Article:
Satisfaction is a difficult thing to define when applied to certain activities. Hunting is definitely one of them. Whether you look for it in the pursuit of an animal or in the animal itself, your parameters will almost always be different than someone else’s. As an experience-seeking outdoorsmen, I get my satisfaction from the journey rather than the destination. It took several years of tag soup to arrive at this realization and I am aware others do not share the same palette.
“What about rifle season?” They bark. “Don’t you at least shoot one for the freezer during rifle season?”
No. I’m sure hunting with a rifle, shotgun, or muzzleloader is fine but I prefer to share the woods with other archers. I’ve been on the two-year (sometimes three-year) plan, as a result, but remained content with the way I do things for the most part. Hunting public land, on the ground, with traditional equipment has made every season exciting and every kill memorable. I’m getting what I need to out of hunting.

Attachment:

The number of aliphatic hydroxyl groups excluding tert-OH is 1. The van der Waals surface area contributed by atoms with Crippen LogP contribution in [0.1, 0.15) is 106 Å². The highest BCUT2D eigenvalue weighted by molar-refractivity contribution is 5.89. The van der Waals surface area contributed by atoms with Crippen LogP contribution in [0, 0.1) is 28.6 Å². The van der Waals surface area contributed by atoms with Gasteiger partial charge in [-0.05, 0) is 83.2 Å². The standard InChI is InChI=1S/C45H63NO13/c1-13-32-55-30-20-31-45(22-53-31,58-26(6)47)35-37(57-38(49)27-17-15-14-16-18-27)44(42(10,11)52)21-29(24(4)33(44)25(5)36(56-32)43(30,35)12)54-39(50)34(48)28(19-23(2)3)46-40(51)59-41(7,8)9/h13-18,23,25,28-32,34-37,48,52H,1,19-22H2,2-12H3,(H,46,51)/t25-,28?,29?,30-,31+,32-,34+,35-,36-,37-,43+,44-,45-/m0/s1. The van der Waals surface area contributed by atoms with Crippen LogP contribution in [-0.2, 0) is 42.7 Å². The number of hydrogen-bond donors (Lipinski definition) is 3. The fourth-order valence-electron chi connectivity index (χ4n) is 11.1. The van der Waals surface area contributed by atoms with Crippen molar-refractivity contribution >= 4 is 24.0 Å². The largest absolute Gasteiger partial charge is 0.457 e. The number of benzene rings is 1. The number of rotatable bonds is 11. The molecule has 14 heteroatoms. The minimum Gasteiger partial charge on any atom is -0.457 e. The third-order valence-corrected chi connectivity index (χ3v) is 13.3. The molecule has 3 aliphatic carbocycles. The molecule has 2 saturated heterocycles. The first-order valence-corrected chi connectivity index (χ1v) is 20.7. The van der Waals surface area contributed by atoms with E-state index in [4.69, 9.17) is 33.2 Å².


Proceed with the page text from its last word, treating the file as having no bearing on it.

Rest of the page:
My podcast partner, on the other hand, has been at it longer and sets a higher bar. Steve has worked hard year-after-year to hone his skills and capitalize on his time afield. I’ve never known him to settle and can imagine how cantankerous and insufferable he would be after a year of being skunked. We’ve been a good pair for that reason. He’s pushed me out of my comfort zone and made me a better hunter. I’ve reminded him to stop and appreciate the little things.
Speaking of “little things”, let’s circle back to our satisfaction conversation to wrap this post up. I’ve shot several deer some would consider too small or too young during my bowhunting tenure. I was satisfied with all of these deer but admit I was insecure sharing my experiences out of fear of what others might say behind the safety of their keyboards. This happened more often early on but I still relapse from time-to-time. In fact, I recently shot a small, but great-eating doe in November (you can hear all about that here) and had to remind myself not to fall into the “well it’s not the biggest deer” trap while sharing the experience with others.
We call this social development “bucksplaining” and we talk about it and its cohort “buckshaming” in episode 21 of the Traditional Outdoors podcast. Give it a listen and tell us what you think!